Civil society groups demonstrated outside Standard Bank’s headquarters in Johannesburg on Thursday while the bank was holding its annual general meeting
Civil society groups demonstrated outside Standard Bank’s headquarters in Johannesburg on Thursday while the bank was holding its annual general meeting.
Earthlife Africa said they wanted to spotlight the bank’s continued financing of fossil fuel projects, which contribute to the climate crisis.
Makoma Lekalakala, director at Earthlife Africa, said: “It is time that Standard Bank divests from fossil fuel financing. Global investment companies have led the way. It is time for Standard Bank to clean up its act and focus on a sustainable future,” she said.
The protest against Standard Bank’s financing activities was not limited to South Africa. Shareholders put the bank’s East African oil investments on the table at the annual general meeting. Among these was the continued detention of human rights activist Maxwell Atuhura, of the African Institute of Energy Governance in Uganda.
Reacting to Atuhura’s arrest on 25 May, the organisation Amis de la Terre France said: “For many years, Maxwell Atuhura has been relentlessly defending the rights of people affected by oil operations in the region. His organisation, AFIEGO, is actively involved in the lawsuit against Total in France, including by gathering evidence on the ground. Like many other human rights defenders who speak out against oil-related issues, Maxwell has been facing repeated threats and intimidations. In recent weeks, he has received a large number of anonymous threatening phone calls, and both his home in the oil region and his family’s home in the capital — several hundred kilometers away — have been broken into.”
He was arrested alongside an Italian journalist, Federica Marsi, while investigating the effect of the oil and gas industry on people. Marsi was released after being detained for a day.
“The police asked him [Atuhura] why he was working against Total with foreigners. The UN special rapporteur on human rights and the environment has called for his release. Standard Bank is, of course, working with the Ugandan government as an adviser for the EACOP [East African Crude Oil Pipeline]. Will the bank contact its client urgently to express concern and call for their release,” said Ryan Brightwell on behalf of BankTrack, a global organisation monitoring banking activities.
Efforts to get Standard Bank to commit to holding talks with the Ugandan government over the continued intimidation and illegal arrests of activists were unsuccessful at Thursday’s meeting.
Standard Bank group chief executive Sim Tshabalala said its consultant’s environment report on the EACOP was provided “with no red flags noted”.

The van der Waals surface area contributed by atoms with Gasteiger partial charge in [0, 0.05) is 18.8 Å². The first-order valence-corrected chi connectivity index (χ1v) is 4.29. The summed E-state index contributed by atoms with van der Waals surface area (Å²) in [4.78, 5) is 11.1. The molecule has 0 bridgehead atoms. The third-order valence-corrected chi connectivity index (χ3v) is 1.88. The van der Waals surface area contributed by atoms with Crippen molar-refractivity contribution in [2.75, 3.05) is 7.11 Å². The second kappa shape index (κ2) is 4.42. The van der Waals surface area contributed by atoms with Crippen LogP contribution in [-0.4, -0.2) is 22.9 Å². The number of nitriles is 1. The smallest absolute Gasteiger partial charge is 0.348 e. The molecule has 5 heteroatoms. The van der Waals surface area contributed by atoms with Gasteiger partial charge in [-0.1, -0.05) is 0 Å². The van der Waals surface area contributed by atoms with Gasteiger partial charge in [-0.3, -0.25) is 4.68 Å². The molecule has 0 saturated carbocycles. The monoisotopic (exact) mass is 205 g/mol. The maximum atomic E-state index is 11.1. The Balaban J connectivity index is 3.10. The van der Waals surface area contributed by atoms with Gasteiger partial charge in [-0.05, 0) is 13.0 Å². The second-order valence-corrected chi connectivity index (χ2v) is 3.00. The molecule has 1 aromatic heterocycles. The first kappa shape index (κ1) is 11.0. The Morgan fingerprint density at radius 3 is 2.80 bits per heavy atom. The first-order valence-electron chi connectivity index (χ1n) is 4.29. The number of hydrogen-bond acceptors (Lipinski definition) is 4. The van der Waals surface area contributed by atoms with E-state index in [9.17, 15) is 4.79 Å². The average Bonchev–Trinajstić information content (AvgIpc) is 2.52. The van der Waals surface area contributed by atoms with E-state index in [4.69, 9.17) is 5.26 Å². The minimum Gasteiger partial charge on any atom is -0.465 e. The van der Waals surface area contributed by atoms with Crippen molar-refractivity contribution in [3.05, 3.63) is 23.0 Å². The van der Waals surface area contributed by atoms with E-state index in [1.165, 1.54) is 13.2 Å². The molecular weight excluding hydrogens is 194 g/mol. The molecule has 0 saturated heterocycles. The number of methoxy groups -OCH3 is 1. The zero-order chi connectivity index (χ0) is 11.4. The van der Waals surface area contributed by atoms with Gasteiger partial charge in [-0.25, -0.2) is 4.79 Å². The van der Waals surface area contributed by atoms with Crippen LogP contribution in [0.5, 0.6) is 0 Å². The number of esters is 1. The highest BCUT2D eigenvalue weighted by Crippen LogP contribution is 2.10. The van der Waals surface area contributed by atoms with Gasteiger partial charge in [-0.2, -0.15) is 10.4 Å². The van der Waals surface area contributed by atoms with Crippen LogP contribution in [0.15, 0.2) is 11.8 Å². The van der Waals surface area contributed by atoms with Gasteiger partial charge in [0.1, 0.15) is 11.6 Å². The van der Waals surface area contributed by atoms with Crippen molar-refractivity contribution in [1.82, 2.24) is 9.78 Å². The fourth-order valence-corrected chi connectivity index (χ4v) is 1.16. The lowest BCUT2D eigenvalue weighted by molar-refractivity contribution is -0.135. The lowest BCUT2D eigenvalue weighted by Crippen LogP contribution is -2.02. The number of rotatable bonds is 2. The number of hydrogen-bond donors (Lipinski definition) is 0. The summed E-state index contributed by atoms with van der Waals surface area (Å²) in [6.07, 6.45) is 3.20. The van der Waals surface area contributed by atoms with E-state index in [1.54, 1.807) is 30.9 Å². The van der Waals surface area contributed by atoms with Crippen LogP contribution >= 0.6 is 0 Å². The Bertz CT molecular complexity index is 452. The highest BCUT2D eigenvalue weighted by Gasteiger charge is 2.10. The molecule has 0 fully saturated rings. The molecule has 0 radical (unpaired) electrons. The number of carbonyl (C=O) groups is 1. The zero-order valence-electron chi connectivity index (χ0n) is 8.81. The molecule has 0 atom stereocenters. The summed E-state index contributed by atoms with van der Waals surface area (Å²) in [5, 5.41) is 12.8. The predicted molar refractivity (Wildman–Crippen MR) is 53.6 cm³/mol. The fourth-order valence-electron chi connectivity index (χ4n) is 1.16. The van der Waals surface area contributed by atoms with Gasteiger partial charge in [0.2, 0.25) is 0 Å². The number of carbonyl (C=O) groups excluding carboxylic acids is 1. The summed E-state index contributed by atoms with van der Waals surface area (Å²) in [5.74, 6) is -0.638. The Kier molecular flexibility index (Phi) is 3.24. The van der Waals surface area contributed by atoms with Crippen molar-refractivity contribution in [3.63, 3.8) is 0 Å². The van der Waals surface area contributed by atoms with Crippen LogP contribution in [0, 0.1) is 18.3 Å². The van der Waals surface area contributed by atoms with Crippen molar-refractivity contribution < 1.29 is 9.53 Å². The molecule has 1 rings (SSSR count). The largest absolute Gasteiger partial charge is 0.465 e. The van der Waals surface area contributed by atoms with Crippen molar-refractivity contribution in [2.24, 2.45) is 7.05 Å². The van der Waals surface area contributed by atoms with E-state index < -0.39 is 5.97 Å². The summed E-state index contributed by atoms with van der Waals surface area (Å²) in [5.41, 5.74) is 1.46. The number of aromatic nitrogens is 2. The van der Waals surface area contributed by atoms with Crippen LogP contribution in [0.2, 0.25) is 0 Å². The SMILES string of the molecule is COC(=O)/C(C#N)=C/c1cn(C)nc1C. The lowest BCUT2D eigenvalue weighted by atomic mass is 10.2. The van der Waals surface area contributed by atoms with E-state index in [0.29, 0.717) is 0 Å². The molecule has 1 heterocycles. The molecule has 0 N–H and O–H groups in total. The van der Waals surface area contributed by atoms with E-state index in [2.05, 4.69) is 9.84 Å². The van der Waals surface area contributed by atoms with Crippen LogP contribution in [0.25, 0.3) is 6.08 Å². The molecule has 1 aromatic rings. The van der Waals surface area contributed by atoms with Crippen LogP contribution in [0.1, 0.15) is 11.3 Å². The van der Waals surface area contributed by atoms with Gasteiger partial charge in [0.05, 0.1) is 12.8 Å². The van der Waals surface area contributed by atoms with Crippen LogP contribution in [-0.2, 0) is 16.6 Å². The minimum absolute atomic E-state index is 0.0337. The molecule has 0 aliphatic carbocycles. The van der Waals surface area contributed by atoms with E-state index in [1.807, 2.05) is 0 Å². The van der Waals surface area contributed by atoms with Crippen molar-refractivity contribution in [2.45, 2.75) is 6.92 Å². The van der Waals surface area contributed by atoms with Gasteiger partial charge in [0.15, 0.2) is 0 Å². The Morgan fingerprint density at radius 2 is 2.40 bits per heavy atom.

“The lenders and environmental social consultants will act on behalf of the lenders in reviewing the environmental social and environment plans and reports and findings and will evaluate the effectiveness of the project’s ESG [environmental, social, and corporate governance] litigation plans,” he said.
Tshabalala said the climate change impact assessment for the project is yet to be completed or reviewed, adding that pre-project stakeholder discussions have taken place. The assessment is set to be released in May 2021, according to Tshabalala.
Tshabalala did not respond directly to the arrests of human rights defenders in Uganda, but said the bank subscribes to all global norms in respect to people’s rights and the rule of law.
Globally organisations are campaigning against the pipeline. They argue that the EACOP will jeopardise ecosystems, fuel climate change and pose significant risks to millions of people.
The pipeline is expected to cross about 200 rivers, run through thousands of farms and displace about 100 000 people.
“Local landowners that resist this process have faced intimidation and manipulation, forcing them to give up their land for derisory cash compensation. These impacts all have gendered effects, disproportionately harming women and girls in the region,” said an alliance of civil society groups under the campaign #StopEACOP.
The bank’s chairperson, Thulani Gcabashe, opened the annual general meeting with an eight-point climate plan, responding to the resolution that shareholder activists filed last month.
Among the bank’s commitments are that it will set and publish science-based short, medium and long-term climate targets to support meeting the sustainable development goals of the Paris Agreement and the target of net-zero carbon by 2050. It also commits to reviewing its targets in line with the available climate change science.